September 26, 2023

Nationwide population study finds high relative risk of traffic crashes among the elderly with ADHD, but with very low frequency, muddling interpretation of the results

Researchers from the Swedish Department of Global Public Health, the Swedish Transport Agency, and the Swedish National Road and Transport Research Institute collaborated in a nationwide population study of motor vehicle crashes among the elderly, defined as 65 and older.

They availed themselves of the country's all-encompassing national registers to identify the anonymized records of all such drivers from 2011 through 2016. That enabled them to compare crash records of those with known driving-impairing conditions with matched drivers who had no record of such conditions.

They looked only at road traffic crashes that resulted in injury to the driver or a passenger. For anyone with multiple crash records, they only looked at the first.

This was a case-control study, with two controls matched to each case wherever possible. For every case of a 65 or older driver involved in an injurious crash, the team randomly matched two individual controls by sex, birth year, municipality of residence, and other medical conditions. Place of residence was used to distinguish residents of large cities, who would tend to drive less frequently and in denser traffic, from those in small towns and rural areas. To minimize controls that never drive, only those with a driver's license and car were considered.

Of the thirteen medical conditions examined, elderly drivers with "ADHD, autism spectrum disorder, and similar conditions" had by far the highest odds of being in crashes that resulted in injury "at almost three times the rate of those without those conditions."

But note carefully the serious limitations in the data:

  • ADHD was bundled in with autism spectrum disorder and "similar conditions", making an unalloyed evaluation impossible.
  • Out of a total of 13,701 crashes, only 26 involved any of these conditions.
  • Because of the small number, the two-for-one matching broke down completely. Only 17 matched controls could be found, less than a third of the target of 52.
  • That means that despite a nationwide sample involving over 40,000 cases and controls, the sample size for "ADHD, autism spectrum disorder and similar conditions" was only 43.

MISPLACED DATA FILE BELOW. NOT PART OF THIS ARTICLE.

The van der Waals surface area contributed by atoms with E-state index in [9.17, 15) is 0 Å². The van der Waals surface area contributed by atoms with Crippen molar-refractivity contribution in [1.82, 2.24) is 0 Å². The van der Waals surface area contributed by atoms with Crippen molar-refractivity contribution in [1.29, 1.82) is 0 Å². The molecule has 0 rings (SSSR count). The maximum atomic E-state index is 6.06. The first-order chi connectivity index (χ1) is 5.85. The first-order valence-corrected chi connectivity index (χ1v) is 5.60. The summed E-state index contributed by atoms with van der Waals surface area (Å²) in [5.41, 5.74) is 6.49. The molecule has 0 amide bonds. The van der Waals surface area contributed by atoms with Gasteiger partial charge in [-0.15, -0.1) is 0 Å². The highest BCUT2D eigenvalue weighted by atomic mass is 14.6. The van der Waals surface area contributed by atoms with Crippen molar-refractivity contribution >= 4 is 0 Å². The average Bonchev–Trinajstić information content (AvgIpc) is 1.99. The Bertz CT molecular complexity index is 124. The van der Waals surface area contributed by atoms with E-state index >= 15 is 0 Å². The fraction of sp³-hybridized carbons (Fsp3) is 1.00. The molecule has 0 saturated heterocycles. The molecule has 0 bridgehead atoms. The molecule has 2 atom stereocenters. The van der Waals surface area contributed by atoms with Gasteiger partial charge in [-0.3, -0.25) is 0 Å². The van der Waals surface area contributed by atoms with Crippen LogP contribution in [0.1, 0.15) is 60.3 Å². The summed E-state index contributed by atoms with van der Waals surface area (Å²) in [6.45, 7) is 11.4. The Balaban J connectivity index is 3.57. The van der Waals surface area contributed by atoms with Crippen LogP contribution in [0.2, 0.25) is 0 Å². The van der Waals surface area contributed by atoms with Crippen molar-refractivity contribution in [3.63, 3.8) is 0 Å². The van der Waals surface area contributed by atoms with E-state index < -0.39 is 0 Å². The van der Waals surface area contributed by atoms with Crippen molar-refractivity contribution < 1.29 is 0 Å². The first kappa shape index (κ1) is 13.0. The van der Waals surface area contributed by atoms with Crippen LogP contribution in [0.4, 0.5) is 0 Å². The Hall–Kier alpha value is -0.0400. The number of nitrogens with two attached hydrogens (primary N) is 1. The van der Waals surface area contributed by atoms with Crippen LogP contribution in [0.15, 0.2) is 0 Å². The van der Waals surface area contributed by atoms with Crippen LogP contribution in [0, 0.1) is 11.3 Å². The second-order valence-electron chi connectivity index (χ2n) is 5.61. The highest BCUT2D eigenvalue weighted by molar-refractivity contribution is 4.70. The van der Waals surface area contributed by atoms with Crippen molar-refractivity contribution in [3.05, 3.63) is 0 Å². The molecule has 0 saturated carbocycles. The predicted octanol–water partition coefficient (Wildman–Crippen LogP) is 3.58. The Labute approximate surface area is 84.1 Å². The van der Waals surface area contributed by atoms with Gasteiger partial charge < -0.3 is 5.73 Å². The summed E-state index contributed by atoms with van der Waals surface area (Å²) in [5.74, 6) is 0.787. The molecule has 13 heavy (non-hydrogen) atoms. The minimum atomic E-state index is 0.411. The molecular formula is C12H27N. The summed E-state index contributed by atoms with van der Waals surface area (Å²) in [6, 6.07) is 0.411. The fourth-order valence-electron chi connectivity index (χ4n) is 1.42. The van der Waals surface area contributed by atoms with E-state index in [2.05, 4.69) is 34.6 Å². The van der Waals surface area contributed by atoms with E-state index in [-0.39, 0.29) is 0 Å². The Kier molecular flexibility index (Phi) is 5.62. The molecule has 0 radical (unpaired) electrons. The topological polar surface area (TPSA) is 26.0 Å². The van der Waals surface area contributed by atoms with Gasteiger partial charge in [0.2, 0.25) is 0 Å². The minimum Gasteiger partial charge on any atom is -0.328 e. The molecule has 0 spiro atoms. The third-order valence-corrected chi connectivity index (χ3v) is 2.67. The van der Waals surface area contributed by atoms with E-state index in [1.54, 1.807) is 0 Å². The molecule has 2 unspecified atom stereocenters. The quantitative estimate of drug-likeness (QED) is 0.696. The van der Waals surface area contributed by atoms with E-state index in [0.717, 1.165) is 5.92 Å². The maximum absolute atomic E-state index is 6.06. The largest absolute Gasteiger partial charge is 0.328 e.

The authors noted that while the high odds ratio "for ADHD, autism spectrum disorder, and similar conditions, are in line with previous studies on young adult drivers and adult drivers in this recent cohort of older, Swedish adults, such conditions are very uncommon compared to younger adults, suggesting likely under-diagnosis. Hence, the results should be interpreted with caution."

Marie Skydiving, Åsa Forsman, Tania DukicWillstrand, LucieLaflamme, JetteMöller, “Medical impairment and road traffic crashes among older drivers in Sweden – A national, population-based, case-control study,” AccidentAnalysis and Prevention 163 (2021) 106434, published online,https://doi.org/10.1016/j.aap.2021.106434.

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(Note: Actigraphy is a non-invasive method of monitoring human rest/activity cycles. It involves the use of a small, wearable device called an actigraph or actimetry sensor, typically worn on the wrist, similar to a watch. The actigraph records movement data over extended periods, often days to weeks, to track sleep patterns, activity levels, and circadian rhythms. In this study, actigraphy devices were used to measure fidgeting by recording the participants' movements continuously during the cognitive task. This data provided objective, quantitative measures of fidgeting, allowing the researchers to analyze its relationship with attention and task performance.)

The study involved 70 adult participants aged 18-50, all diagnosed with ADHD. Participants underwent a thorough screening process, including clinical interviews and ADHD symptom ratings. The analysis revealed that fidgeting increased during correct trials, particularly in participants with consistent reaction times, suggesting that fidgeting helps sustain attention. Interestingly, fidgeting patterns varied between early and later trials, further highlighting its role in maintaining focus over time.

Additionally, a correlation analysis validated the relevance of the newly defined fidget variables with ADHD symptom severity. This finding suggests that fidgeting may act as a compensatory mechanism for individuals with ADHD, aiding in their ability to maintain attention during tasks requiring cognitive control.

This study provides valuable insights into the role of fidgeting in adults with ADHD, suggesting that it may help sustain attention during challenging cognitive tasks. By introducing and validating new fidget variables, the researchers hope to standardize future quantitative research in this area. Understanding the compensatory role of fidgeting can lead to better management strategies for ADHD, emphasizing the potential benefits of movement for maintaining focus.

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A recent study investigated the presence of autistic-like symptoms in children diagnosed with Attention Deficit/Hyperactivity Disorder (ADHD). Given the overlapping social difficulties in both ADHD and Autism Spectrum Disorder (ASD), distinguishing between the two disorders can be challenging. This study aims to pinpoint specific patterns of autistic symptoms in children with ADHD, comparing them to those with ASD using the Autism Diagnostic Observation Schedule, 2nd edition (ADOS-2).

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This review underscores the growing landscape of non-stimulant treatment options, offering hope for more personalized and effective management of ADHD in adults.

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